This research theme focuses on non-indigenous species (NIS) that slip through the border and become introduced to New Zealand’s aquatic environments. Despite substantial biosecurity surveillance efforts, current approaches often fail to promptly detect risky species before they establish or spread too widely. This delay reduces opportunities for a successful response. This research theme will focus on developing and operationalising molecular surveillance technologies (i.e. sampling devices, designs and strategies) for biosecurity applications in natural, urban, and farmed marine environments.
A rapid molecular assay for detecting the Mediterranean fanworm developed by DETECT team and trialed by non-scientist users
Learn about the new species-specific recombinase polymerase amplification (RPA) assay designed for the fanworm detection from eDNA samples and insights on its applicability for citizen scientists-driven biosecurity surveillance.
Watch Michelle's talk on experimental study of environmental DNA & RNA fate for biosecurity applications, presented at the first Australia & New Zealand eDNA webinar.
An experimental study was conducted to test different filter membranes for capturing eDNA/eRNA in the context of cost/time effort and cell fractions encountered in nature. For the first time a formal efficiency modelling was applied in eDNA and eRNA research to assist decision-making around an optimized sampling approach.
With the experienced science teacher onboard we are aiming to develop an engaging educational toolkit that brings eDNA technologies into the classroom, introducing students to the cutting edge molecular technologies and building up a strong sense of kaitiakitanga for their local environment.
Welcome our new PhD researcher - Michelle Scriver. By answering critical questions regarding eDNA distribution in coastal waters and where, when, and how to sample, her project will contribute to optimized and more efficient detection of marine pests.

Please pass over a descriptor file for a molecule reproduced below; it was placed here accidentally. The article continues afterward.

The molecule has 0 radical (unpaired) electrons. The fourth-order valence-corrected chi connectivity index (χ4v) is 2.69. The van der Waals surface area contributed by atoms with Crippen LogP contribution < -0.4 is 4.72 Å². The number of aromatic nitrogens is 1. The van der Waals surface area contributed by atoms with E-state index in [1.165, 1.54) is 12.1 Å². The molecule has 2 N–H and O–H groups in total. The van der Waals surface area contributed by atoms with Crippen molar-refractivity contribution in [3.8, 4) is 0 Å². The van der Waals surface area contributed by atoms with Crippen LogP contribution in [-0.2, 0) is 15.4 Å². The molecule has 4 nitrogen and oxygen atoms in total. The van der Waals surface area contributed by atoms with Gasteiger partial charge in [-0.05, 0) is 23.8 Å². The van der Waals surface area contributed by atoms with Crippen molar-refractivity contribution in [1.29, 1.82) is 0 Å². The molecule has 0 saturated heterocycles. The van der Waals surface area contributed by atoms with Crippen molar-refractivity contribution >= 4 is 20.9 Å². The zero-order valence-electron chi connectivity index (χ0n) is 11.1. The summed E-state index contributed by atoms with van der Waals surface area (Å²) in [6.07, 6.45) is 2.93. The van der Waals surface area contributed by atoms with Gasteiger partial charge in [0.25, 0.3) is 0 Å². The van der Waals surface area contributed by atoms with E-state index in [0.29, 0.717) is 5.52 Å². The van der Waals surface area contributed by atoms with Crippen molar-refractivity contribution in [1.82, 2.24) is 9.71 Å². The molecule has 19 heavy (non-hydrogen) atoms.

In the last two years the Detect team worked towards integrating DNA (eDNA) tools into New Zealand schools’ curriculum. The scientists have actively engaged with a range of schools and year groups to showcase a variety of marine biosecurity concepts and detection tools, including eDNA technologies.
In 2021, the DETECT team had a big year on the water participating in two research expeditions, in two very distant and ecologically different areas of Aotearoa: Northland and Fiordland. These expeditions allowed us to collect valuable data on distribution of the high-profile non-indigenous species while testing our optimized molecular surveillance tools and protocols.
Lessons from an international cross-laboratory experiment on delivering reproducible metabarcoding data
Acknowledging the need for a coordinated effort to accelerate the uptake of high-throughput sequencing (HTS) based tools for biodiversity surveys and biosecurity applications, an international cross-laboratory experiment was conducted to evaluate replicability of a metabarcoding protocol and explore how laboratory-based variance in sample handling and processing impacts biodiversity assessments.